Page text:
From Ontario, Canada:
My son takes NovoRapid with each meal using the total carbohydrates divided by 10 method (98g carbohydrates divided by 10 = 10 units NovoRapid). The meal times are 7:30 a.m., 12:30 p.m. and 5:30 p.m. For these three meals, this method works great. But, at 9 p.m., he takes NPH to carry him through the night. When testing between meals, every five hours, he runs between 6 and 8 mmol/L [108 and 144 mg/dl]. However, when testing three and a half hours after supper, before his NPH injection, he runs high 9.5 to 12.5 mmol/L [171 to 225 mg/dl]. Are we testing too soon or is this expected? Does this timing difference play out, because he has a 25g carbohydrate snack at 11 p.m. before bed? He takes nine units of NPH at 21:00.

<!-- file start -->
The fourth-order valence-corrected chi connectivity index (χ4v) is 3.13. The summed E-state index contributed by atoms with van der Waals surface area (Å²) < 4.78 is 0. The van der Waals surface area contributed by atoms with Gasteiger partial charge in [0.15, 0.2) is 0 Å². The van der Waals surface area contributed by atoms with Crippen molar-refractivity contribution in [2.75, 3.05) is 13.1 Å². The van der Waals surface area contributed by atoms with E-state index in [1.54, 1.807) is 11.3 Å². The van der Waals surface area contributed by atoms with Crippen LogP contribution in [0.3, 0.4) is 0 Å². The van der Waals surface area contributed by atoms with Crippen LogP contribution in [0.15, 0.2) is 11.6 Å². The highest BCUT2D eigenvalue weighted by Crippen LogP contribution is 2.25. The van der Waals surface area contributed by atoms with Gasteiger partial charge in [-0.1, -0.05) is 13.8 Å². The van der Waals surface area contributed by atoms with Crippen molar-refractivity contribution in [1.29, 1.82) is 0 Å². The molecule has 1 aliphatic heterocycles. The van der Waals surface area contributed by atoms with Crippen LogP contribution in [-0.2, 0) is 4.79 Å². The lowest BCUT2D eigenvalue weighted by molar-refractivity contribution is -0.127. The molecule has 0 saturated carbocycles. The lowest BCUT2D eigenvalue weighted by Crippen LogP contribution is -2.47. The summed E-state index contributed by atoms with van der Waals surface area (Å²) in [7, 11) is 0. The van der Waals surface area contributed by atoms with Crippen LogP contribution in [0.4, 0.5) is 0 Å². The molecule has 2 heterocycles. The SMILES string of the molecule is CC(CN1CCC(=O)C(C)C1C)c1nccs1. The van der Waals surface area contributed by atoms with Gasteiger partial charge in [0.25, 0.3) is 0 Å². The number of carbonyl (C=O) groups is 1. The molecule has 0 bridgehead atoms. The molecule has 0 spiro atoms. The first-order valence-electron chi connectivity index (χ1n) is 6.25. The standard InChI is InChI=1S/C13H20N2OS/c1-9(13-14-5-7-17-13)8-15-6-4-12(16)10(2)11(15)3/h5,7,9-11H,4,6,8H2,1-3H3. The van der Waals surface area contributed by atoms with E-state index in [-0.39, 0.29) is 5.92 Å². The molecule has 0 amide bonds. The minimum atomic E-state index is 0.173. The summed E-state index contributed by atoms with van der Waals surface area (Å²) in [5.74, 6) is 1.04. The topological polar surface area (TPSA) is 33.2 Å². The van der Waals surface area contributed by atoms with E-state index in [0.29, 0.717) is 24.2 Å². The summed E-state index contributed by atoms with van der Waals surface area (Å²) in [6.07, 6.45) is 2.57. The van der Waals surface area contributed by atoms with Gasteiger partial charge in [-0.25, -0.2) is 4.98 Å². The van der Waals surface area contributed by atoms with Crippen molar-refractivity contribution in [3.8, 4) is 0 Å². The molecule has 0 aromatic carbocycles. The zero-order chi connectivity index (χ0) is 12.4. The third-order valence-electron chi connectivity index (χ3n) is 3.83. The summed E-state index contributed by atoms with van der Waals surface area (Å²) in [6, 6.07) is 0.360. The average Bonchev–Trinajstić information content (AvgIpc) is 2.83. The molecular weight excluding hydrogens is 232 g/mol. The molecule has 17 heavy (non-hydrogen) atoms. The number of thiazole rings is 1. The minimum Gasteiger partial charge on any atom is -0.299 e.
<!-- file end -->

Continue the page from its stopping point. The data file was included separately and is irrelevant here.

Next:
The observed rising of his blood sugar level three and a half hours after dinner is highly expected, if you consider both the short half-life of the NovoRapid (aspart) and the waning of NPH injected the previous night. One possibility might be to substitute the aspart at dinner with the same amount of Regular insulin that has a longer duration or, and I'd be much more in favor of this latter choice, switch to glargine (Lantus) instead of NPH. This new basal insulin is much more stable and effective than NPH covering insulin basal needs up to 24 hours. Nowadays, it is our best choice for patients with type 1 diabetes on intensive treatment. Ask your doctor for further advice.
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Last Updated: Tuesday April 06, 2010 15:10:00
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